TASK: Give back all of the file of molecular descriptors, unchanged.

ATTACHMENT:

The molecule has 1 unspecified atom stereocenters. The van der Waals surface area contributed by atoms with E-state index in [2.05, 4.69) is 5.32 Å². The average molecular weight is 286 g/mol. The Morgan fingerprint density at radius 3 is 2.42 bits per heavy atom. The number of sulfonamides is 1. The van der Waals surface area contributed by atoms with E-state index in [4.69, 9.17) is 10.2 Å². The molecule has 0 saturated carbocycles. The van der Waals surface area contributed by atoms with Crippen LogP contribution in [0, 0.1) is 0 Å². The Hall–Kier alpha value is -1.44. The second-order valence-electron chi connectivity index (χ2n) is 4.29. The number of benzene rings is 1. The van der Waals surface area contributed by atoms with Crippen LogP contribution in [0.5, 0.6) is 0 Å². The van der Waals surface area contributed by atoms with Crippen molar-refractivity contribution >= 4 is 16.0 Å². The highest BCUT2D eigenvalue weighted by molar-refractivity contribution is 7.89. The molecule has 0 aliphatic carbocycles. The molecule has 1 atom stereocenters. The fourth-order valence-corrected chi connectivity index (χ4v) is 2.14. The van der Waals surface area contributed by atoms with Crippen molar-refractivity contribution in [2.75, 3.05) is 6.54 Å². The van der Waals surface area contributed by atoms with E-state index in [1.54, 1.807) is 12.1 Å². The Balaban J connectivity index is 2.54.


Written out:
The molecule has 1 unspecified atom stereocenters. The van der Waals surface area contributed by atoms with E-state index in [2.05, 4.69) is 5.32 Å². The average molecular weight is 286 g/mol. The Morgan fingerprint density at radius 3 is 2.42 bits per heavy atom. The number of sulfonamides is 1. The van der Waals surface area contributed by atoms with E-state index in [4.69, 9.17) is 10.2 Å². The molecule has 0 saturated carbocycles. The van der Waals surface area contributed by atoms with Crippen LogP contribution in [0, 0.1) is 0 Å². The Hall–Kier alpha value is -1.44. The second-order valence-electron chi connectivity index (χ2n) is 4.29. The number of benzene rings is 1. The van der Waals surface area contributed by atoms with Crippen LogP contribution in [0.5, 0.6) is 0 Å². The van der Waals surface area contributed by atoms with Crippen molar-refractivity contribution >= 4 is 16.0 Å². The highest BCUT2D eigenvalue weighted by molar-refractivity contribution is 7.89. The molecule has 0 aliphatic carbocycles. The molecule has 1 atom stereocenters. The fourth-order valence-corrected chi connectivity index (χ4v) is 2.14. The van der Waals surface area contributed by atoms with Crippen molar-refractivity contribution in [2.75, 3.05) is 6.54 Å². The van der Waals surface area contributed by atoms with E-state index in [1.54, 1.807) is 12.1 Å². The Balaban J connectivity index is 2.54.